They have been offered $3.8 million dollars to turn their story into a movie. There may be a book deal, too. Is going through that ordeal worth $3.8 million? Would anyone voluntarily make this trade? If it were a reality show it would be "Survivor" meets "Who Wants to be a Millionaire."

Tuesday, October 10, 2006

Edmund Phelps, Meet Harry Hopkins

Edmund Phelps, the 2006 winner of the Nobel Prize in economics has probably heard of Harry Hopkins (maybe he even quotes him in his book). But the similarities between things they both said are interesting. This hardly means that Phelps copied Hopkins. The fascinating thing is that similar issues were being discussed so long ago.

In a 1935 NY Times article, Harry Hopkins, Federal Emergency Relief Administrator was quoted:

"There are those who tell us that we should avoid relief. They say that straight relief is cheaper. No one will deny this contention. It costs money to put a man to work. Apparently, to the advocates of direct relief the primary object of relief is to save the government money. The ultimate humane cost to the government never occurs to them-of a continued situation through which its citizens lose their sense of independence and strength and their sense of individual destiny. Work preserves a man's morale. It saves his skill. It gives him a chance to do something socially useful."

(if you have access to Proquest or some data base like that, you can find this article-some information on it is below)

Below is a quote from the Chronicle of Higher Education (Monday, October 9, 2006-extra email edition)on Phelps winning the Nobel Prize:

"In a 1972 book, he suggested that large spikes in unemployment might have irreversible destructive consequences, as workers' skills and morale deteriorated while they sat at home. Just as inflation can have cancerous effects on business owners' long-term expectations, he suggested, unemployment can have poisonous effects on workers' long-term hopes.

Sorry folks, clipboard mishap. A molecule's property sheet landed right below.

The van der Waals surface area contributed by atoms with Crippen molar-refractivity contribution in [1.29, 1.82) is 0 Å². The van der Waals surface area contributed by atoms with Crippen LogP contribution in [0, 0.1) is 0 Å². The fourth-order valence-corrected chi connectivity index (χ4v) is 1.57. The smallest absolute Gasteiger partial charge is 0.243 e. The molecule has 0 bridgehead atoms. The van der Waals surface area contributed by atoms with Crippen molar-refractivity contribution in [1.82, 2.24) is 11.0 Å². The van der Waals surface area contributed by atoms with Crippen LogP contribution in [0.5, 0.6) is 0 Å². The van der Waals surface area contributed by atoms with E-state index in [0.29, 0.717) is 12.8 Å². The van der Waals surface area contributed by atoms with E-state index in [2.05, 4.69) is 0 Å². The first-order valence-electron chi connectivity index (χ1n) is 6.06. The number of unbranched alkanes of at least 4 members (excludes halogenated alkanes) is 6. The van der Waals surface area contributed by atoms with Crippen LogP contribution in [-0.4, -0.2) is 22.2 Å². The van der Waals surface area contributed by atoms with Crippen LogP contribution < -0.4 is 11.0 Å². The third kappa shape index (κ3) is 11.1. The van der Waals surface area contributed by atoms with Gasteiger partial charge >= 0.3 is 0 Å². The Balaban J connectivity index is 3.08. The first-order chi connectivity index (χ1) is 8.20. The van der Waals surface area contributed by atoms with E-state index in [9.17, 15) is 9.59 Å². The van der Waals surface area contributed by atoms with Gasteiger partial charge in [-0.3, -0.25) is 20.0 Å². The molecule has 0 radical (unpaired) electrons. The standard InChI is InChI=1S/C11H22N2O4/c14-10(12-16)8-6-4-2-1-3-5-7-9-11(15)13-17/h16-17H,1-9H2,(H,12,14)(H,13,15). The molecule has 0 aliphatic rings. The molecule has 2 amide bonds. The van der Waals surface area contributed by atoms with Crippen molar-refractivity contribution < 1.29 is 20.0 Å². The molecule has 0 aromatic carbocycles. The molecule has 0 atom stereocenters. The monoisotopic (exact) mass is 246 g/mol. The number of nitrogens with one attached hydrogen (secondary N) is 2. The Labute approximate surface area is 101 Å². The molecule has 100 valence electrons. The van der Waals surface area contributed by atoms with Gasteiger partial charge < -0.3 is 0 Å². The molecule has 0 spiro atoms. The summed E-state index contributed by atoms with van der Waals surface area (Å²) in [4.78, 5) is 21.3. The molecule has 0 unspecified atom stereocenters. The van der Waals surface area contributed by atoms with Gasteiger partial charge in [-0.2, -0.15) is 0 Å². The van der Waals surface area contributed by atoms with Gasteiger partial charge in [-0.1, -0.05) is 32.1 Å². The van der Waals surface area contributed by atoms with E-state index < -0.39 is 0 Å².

More recently, Mr. Phelps has put forward an idiosyncratic public-policy proposal: He would like the federal government to provide tax subsidies to businesses that hire low-wage workers. His idea is to raise wages for low-skilled workers just high enough that many more of them will be interested in taking jobs.

In Rewarding Work: How to Restore Participation and Self-Support to Free Enterprise (Harvard University Press, 1997), he argued that his proposed subsidies would make labor markets tighter and would have wide-ranging social benefits, including reduced crime. "The subsidies would have the 'multiplier effect,'" he wrote, "of alleviating the pessimism and poor preparation that tend to spread like a contagion in poor communities."

In an interview with The Chronicle in 2003, Mr. Phelps explained one reason why he believes that the federal subsidies should be paid to employers, rather than being given directly to low-wage workers, as in the Earned Income Tax Credit. "It's better for the worker to see the total compensation coming from the firm," he said. "I think that adds to self-respect if the worker is not constantly reminded that you're in a special program -- that, look, you're a low-productivity guy and that's why your employer is only paying you nickels and dimes" (The Chronicle, January 16, 2004). "

Article information THE ROAD TO RECOVERY: SPENDING OR SAVING?; The Debate Is Renewed Between Those Who Advocate Large Expenditures for Public Works and Those Who Insist That Steps Should Be Taken to Balance the Budget and Encourage Private Business By HENRY HAZLITT.. New York Times (1857-Current. Jan 6, 1935. p. XX1 (1 page)

Monday, October 09, 2006

First Post

Why is this blog called The Dangerous Economist? Back in the early 1990s, I wrote a paper called "The Creative-Destroyers: Are Entrepreneurs Mythological Heroes?" It compares the entrepreneur in capitalism to the hero in mythology. I was never able to get it published in an academic journal. One referee even said the idea was dangerous. I doubt much harm would have befallen the U.S. economy had this paper been published. It is now online at

Creative Destroyers

A shorter version is at

Shorter Version

Happy reading